There being evidence that there was a reasonable probability that the property could be used for the signage purposes testified to by Stripling, see Georgia Power Co. v. Cole, 141 Ga. App. 806 (1), 807 (2) (234 SE2d 382) (1977), it was not error to permit Stripling's testimony.
3. Department of Transportation also contends that the lower court erred in failing to grant its motion to strike the testimony of condemnee's witness Scott as speculative and without factual basis.
Scott, an independent real estate appraiser, determined that the fair market value of the property at its highest and best use on the date of taking was $365,000 for the main portion of the property, not including the value of one-half of an alley located at the rear. In this valuation, Scott considered the interim use of the property as a parking lot for stadium events.
Department of Transportation argues that as to the parking, Scott had not used the figures in his income stream which were reflected on the condemnee's financial records and that his testimony as to an income stream of $36,000 a year as income generated by the parking business at the stadium was contradictory to the income stream of $20,000 annually furnished by Verner. Thus, Department of Transportation concludes, the gross income stream of $36,000 used by Scott in appraising the property had no actual basis and was contradictory and speculative at best, rendering his appraisal inaccurate. Department of Transportation adds that Scott did not give evidence of any comparable sales to support his market approach, although he said he used them in rendering that portion of the appraisal.
Scott's valuation was computed on a market approach analysis. The parking revenue information was supplied to Scott by A. R. C.'s owner. Even assuming that Scott's estimate of income stream from the stadium parking was at variance with the condemnee's financial records or Verner's opinion, and even assuming the failure to provide evidence of comparable sales, these factors would affect weight and credit rather than admissibility. OCGA 24-9-80.
4. Appellant contends that the trial court erred in denying its motion for mistrial or in lieu thereof its request for an instruction to the jury to disregard a portion of the testimony of A. R. C.'s owner, Chouinard.
A. R. C.'s counsel questioned Chouinard about meetings with representatives from Department of Transportation. Counsel next asked him: ". . . Then I believe you said you had some other meetings. When do you recall the other meetings with the State Highway Department?" Chouinard responded, "A lady from the State Highway Department walked into my office one day in the beginning of 1983 and handed me a check for $50,000 and says we are taking your property."
Department of Transportation objected that the testimony as a reporting of pretrial negotiation or compromise prior to acquisition was highly prejudicial and irremediable, but this mischaracterizes the testimony. It merely described the contact between condemnee and condemnor in which the latter announced the price it had determined to pay. This is not a situation where an unaccepted offer to purchase was being used to prove value. Compare DeKalb County v. Noble, 122 Ga. App. 373 (177 SE2d 117) (1970); State Hwy. Dept. v. Hilliard, 114 Ga. App. 328 (151 SE2d 491) (1966).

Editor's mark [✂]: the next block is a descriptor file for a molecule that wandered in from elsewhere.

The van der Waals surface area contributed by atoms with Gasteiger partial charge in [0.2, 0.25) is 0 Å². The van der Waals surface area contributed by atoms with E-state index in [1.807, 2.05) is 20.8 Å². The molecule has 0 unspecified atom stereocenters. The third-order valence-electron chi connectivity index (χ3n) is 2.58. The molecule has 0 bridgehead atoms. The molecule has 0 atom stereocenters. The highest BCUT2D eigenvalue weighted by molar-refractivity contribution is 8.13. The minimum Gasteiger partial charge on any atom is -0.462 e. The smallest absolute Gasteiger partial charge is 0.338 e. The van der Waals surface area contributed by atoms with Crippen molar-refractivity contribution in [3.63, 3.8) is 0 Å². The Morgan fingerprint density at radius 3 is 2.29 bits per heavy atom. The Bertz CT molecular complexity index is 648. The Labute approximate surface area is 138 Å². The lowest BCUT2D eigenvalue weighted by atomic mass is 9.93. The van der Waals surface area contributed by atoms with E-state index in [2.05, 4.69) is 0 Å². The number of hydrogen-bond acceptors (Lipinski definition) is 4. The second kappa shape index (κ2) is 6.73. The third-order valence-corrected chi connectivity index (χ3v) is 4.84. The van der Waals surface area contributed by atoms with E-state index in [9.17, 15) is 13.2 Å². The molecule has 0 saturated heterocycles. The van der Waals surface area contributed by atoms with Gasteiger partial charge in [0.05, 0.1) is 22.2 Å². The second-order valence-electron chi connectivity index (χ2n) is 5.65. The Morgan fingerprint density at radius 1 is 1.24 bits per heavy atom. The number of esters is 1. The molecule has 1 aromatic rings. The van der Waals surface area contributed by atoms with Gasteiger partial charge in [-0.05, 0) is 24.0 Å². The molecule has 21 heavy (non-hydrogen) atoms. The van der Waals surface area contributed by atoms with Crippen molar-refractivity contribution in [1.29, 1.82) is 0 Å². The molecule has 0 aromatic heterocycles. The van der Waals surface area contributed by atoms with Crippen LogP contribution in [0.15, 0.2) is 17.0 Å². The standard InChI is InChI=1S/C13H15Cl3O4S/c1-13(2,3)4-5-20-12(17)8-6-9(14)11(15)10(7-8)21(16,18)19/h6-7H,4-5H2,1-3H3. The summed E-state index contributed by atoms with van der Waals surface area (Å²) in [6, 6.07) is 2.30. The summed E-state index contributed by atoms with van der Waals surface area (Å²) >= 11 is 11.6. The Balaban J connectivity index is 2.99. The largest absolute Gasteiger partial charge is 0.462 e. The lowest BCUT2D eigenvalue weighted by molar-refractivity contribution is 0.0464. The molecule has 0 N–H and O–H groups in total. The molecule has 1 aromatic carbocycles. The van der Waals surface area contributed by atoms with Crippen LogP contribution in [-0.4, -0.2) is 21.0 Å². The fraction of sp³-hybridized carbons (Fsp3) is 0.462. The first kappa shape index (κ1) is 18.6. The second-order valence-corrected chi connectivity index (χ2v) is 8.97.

5. Appellant further contends that the court erred in not giving its requests to charge regarding the inadmissibility of negotiations and settlement proposals in condemnation proceedings.
Inasmuch as there was no prejudicial statement of negotiation or estimate by the condemnor to show value of the property, see Division 4, refusing the charge was not error.
6. Department of Transportation contends that the trial court erred in charging the jury regarding the loss of business or profits when there was insufficient evidence to substantiate the actual loss of profits or that a business was actually conducted by condemnee on the subject property requiring compensation separate from the intrinsic value of the land. It posits that the entire parking operation was conducted by one Ennis, not condemnee, who paid the corporation a portion of what he took in as a result of the use of the property for parking during stadium events.
While it is true that there was some variation in the evidence of revenue from the parking operation as between that given by Ennis and reflected by the records kept by Ennis' wife and that testified to by other of the condemnee's witnesses, this discrepancy does not render it improper to submit the issues of lost business or profits to the jury. The sufficient admissible evidence of business loss, not remote or speculative, coupled with the evidence of the property's uniqueness, see Division 1, authorized the charge on business losses. See Dept. of Transp. v. 2.734 Acres of Land, 168 Ga. App. 541, 542 (1) (309 SE2d 816) (1983).
Glenville Haldi, for appellees.
Charles C. Pritchard, Michael J. Bowers, Attorney General, Roland Matson, Senior Assistant Attorney General, for appellant.
Thursday May 21 12:16 EDT